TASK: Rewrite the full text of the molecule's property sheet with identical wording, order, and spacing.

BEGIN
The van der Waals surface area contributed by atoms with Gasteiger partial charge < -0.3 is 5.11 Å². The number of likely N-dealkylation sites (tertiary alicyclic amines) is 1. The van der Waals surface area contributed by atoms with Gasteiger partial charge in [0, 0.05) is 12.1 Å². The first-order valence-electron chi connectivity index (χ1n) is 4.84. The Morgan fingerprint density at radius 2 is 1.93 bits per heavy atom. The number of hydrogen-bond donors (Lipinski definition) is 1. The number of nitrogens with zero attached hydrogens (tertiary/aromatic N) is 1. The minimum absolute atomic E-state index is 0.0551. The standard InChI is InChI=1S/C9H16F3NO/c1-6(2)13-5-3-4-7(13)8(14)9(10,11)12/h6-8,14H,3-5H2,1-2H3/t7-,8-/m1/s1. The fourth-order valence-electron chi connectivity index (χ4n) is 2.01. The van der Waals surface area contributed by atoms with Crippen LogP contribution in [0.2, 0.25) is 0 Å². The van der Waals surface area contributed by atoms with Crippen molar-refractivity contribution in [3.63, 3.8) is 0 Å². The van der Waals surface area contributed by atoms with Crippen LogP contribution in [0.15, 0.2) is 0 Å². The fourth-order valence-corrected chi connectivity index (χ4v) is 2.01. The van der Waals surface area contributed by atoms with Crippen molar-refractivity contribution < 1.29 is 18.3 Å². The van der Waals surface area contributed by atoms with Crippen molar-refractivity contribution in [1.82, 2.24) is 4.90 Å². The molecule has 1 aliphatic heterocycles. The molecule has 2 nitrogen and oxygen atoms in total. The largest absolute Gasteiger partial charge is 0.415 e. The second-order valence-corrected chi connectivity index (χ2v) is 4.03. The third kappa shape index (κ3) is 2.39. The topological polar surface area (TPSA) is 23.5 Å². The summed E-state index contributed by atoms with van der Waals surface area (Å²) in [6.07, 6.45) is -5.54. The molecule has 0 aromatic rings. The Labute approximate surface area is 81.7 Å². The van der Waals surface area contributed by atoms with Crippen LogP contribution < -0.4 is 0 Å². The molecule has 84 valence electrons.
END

The van der Waals surface area contributed by atoms with Gasteiger partial charge < -0.3 is 5.11 Å². The number of likely N-dealkylation sites (tertiary alicyclic amines) is 1. The van der Waals surface area contributed by atoms with Gasteiger partial charge in [0, 0.05) is 12.1 Å². The first-order valence-electron chi connectivity index (χ1n) is 4.84. The Morgan fingerprint density at radius 2 is 1.93 bits per heavy atom. The number of hydrogen-bond donors (Lipinski definition) is 1. The number of nitrogens with zero attached hydrogens (tertiary/aromatic N) is 1. The minimum absolute atomic E-state index is 0.0551. The standard InChI is InChI=1S/C9H16F3NO/c1-6(2)13-5-3-4-7(13)8(14)9(10,11)12/h6-8,14H,3-5H2,1-2H3/t7-,8-/m1/s1. The fourth-order valence-electron chi connectivity index (χ4n) is 2.01. The van der Waals surface area contributed by atoms with Crippen LogP contribution in [0.2, 0.25) is 0 Å². The van der Waals surface area contributed by atoms with Crippen molar-refractivity contribution in [3.63, 3.8) is 0 Å². The van der Waals surface area contributed by atoms with Crippen LogP contribution in [0.15, 0.2) is 0 Å². The fourth-order valence-corrected chi connectivity index (χ4v) is 2.01. The van der Waals surface area contributed by atoms with Crippen molar-refractivity contribution < 1.29 is 18.3 Å². The van der Waals surface area contributed by atoms with Crippen molar-refractivity contribution in [1.82, 2.24) is 4.90 Å². The molecule has 1 aliphatic heterocycles. The molecule has 2 nitrogen and oxygen atoms in total. The largest absolute Gasteiger partial charge is 0.415 e. The second-order valence-corrected chi connectivity index (χ2v) is 4.03. The third kappa shape index (κ3) is 2.39. The topological polar surface area (TPSA) is 23.5 Å². The summed E-state index contributed by atoms with van der Waals surface area (Å²) in [6.07, 6.45) is -5.54. The molecule has 0 aromatic rings. The Labute approximate surface area is 81.7 Å². The van der Waals surface area contributed by atoms with Crippen LogP contribution < -0.4 is 0 Å². The molecule has 84 valence electrons.